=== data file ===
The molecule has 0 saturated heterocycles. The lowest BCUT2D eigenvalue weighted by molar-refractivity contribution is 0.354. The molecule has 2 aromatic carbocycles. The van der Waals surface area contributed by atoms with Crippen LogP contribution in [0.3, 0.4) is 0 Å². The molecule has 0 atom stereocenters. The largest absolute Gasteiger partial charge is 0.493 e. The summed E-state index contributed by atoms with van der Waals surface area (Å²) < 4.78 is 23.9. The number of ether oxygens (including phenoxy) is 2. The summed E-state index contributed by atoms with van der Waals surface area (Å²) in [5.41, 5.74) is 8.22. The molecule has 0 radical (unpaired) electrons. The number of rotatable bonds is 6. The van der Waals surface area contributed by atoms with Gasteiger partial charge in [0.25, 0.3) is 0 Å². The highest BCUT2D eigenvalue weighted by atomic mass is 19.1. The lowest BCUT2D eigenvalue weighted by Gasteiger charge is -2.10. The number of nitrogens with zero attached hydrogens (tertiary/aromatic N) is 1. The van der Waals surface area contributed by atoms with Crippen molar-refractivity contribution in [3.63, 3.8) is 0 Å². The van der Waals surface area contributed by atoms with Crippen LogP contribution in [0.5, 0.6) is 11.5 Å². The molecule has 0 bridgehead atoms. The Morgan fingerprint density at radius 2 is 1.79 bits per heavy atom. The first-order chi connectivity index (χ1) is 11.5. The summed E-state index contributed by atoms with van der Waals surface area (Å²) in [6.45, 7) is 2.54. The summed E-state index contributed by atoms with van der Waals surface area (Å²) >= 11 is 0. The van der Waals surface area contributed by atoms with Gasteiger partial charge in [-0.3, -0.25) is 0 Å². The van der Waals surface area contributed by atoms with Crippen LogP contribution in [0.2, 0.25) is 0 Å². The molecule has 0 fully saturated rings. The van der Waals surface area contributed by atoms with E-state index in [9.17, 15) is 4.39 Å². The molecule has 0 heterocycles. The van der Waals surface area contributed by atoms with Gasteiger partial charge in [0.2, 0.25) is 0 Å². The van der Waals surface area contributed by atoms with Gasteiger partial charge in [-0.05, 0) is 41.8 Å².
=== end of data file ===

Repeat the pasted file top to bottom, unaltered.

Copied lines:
The molecule has 0 saturated heterocycles. The lowest BCUT2D eigenvalue weighted by molar-refractivity contribution is 0.354. The molecule has 2 aromatic carbocycles. The van der Waals surface area contributed by atoms with Crippen LogP contribution in [0.3, 0.4) is 0 Å². The molecule has 0 atom stereocenters. The largest absolute Gasteiger partial charge is 0.493 e. The summed E-state index contributed by atoms with van der Waals surface area (Å²) < 4.78 is 23.9. The number of ether oxygens (including phenoxy) is 2. The summed E-state index contributed by atoms with van der Waals surface area (Å²) in [5.41, 5.74) is 8.22. The molecule has 0 radical (unpaired) electrons. The number of rotatable bonds is 6. The van der Waals surface area contributed by atoms with Gasteiger partial charge in [0.25, 0.3) is 0 Å². The highest BCUT2D eigenvalue weighted by atomic mass is 19.1. The lowest BCUT2D eigenvalue weighted by Gasteiger charge is -2.10. The number of nitrogens with zero attached hydrogens (tertiary/aromatic N) is 1. The van der Waals surface area contributed by atoms with Crippen molar-refractivity contribution in [3.63, 3.8) is 0 Å². The van der Waals surface area contributed by atoms with Crippen LogP contribution in [0.5, 0.6) is 11.5 Å². The molecule has 0 bridgehead atoms. The Morgan fingerprint density at radius 2 is 1.79 bits per heavy atom. The first-order chi connectivity index (χ1) is 11.5. The summed E-state index contributed by atoms with van der Waals surface area (Å²) in [6.45, 7) is 2.54. The summed E-state index contributed by atoms with van der Waals surface area (Å²) >= 11 is 0. The van der Waals surface area contributed by atoms with Gasteiger partial charge in [-0.3, -0.25) is 0 Å². The van der Waals surface area contributed by atoms with Crippen LogP contribution in [0.2, 0.25) is 0 Å². The molecule has 0 fully saturated rings. The van der Waals surface area contributed by atoms with E-state index in [9.17, 15) is 4.39 Å². The molecule has 0 heterocycles. The van der Waals surface area contributed by atoms with Gasteiger partial charge in [0.2, 0.25) is 0 Å². The van der Waals surface area contributed by atoms with Gasteiger partial charge in [-0.05, 0) is 41.8 Å².